How fast a student can answer individual math facts
How fast a student can answer multiple math facts
When to introduce new math facts
How often a student practices
1. Introduce a small number of math facts in one session
In grad school, I learned a simple fact about memorization that changed the way I look at teaching math facts: the brain can only process a handful of facts at a time. This fact has shaped a foundational part of Rocket Math, the math fact program I developed to help students effectively learn their math facts.
When students are presented with too many facts – perhaps on a worksheet – the brain will not even begin to attempt remembering. Instead, it has been found that when small groups of facts are presented and practiced, the brain can easily absorb the new information.
Rocket Math uses this knowledge to help students learn much faster and gain confidence in their math skills. Rocket Math only presents two math facts and their reverse facts at a time. This simple trick makes a world of difference. As the saying goes: “How do you eat an elephant? One bite at a time . . .”.
2. Help Students Quickly Recall Individual Math Facts
There is a common misconception among teachers and parents that struggling to remember an answer is valuable. Picture the child scratching his head as he racks his brain for the right answer. Unfortunately, this is not an effective way to teach math. In order to strengthen the neural connections that are involved in memorization, recalling the correct answer quickly is key.
When students are forced to rework the problem in their head multiple times, it does nothing for their recall abilities. That is why rather than having the student guess multiple times, Rocket Math uses a correction tool that immediately reminds students of the right answer if at first, they answer either slowly or incorrectly. This helps to build the memory as they are reminded over and over of the right answer.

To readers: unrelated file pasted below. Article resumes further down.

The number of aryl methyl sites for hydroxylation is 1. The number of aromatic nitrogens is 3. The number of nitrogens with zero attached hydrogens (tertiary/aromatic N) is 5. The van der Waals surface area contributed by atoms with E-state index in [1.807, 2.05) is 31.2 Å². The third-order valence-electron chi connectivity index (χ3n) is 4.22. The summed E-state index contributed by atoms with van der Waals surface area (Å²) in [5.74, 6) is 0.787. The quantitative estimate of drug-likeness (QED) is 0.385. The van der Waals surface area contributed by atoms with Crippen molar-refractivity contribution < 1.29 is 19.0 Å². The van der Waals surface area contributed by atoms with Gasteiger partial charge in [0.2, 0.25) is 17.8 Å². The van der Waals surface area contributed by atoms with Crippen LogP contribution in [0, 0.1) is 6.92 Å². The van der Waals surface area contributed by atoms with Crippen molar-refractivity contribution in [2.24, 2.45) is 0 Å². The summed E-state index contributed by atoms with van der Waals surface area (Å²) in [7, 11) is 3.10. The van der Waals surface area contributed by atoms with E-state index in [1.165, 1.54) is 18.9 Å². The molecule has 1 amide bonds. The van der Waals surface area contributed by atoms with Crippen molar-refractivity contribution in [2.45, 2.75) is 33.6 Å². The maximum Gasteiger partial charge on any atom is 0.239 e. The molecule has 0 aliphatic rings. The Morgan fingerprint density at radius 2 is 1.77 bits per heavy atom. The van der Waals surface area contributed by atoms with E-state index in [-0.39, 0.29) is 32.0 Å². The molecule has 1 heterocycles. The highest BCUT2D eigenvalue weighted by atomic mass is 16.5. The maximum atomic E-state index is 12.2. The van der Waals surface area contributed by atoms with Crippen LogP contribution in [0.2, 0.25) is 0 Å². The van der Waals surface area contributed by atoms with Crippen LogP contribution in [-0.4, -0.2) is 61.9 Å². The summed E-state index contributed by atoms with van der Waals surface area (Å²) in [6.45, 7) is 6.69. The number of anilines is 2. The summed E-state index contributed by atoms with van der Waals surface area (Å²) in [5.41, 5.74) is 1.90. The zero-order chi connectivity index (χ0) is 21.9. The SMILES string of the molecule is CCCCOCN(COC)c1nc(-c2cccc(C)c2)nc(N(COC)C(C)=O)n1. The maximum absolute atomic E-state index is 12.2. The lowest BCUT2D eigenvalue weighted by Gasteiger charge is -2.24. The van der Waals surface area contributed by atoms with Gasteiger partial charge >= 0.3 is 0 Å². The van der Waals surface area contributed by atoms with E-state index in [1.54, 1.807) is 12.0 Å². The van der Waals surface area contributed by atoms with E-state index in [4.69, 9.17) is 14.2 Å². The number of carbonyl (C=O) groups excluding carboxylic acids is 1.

3. Practice a Series of Math Facts Quickly for Easy Recall
Once a child has practiced calling to mind a handful of math facts, it is time to practicing recalling them, making sure they can do so quickly. Recalling facts can be done at a high speed, whereas figuring out math facts you can’t recall can take a long time. That is why practicing fast recall is important.Repeatedly recalling fact will strengthen a student’s memory while offering a fun challenge. If the student can’t recall the math facts quickly they may need extra help from the teacher to learn the facts before continuing with quick recall practice.
Rocket Math only has students practice for a few minutes at a time, as that is all is needed when quickly recalling math facts. To measure progress, Rocket Math utilizes 2-minute timing exercises every couple of weeks to see how well students are able to recall math facts. Our free fluency tests are also a great assessment tool for testing student knowledge.
4. Carefully Build Math Fact Fluency
Teachers should be thoughtful of the rate at which they introduce new math facts. Before adding more groups of facts, previously learned facts should be well mastered. A student is ready for another handful of facts when they can recall their current set without hesitation. At first, it may seem like this approach will take longer, but because of the efficiency of memorization, students will move quickly through lessons and build math fact fluency with ease.
5. Practice Math Facts Daily for Long-Lasting Fluency
Because there are so many math facts to learn it is important to start children early and to practice daily. This gives students a chance to learn all of the math facts within all four operations. Spreading facts out over time and including daily practice throughout elementary school years will greatly improve a student’s foundational math skills.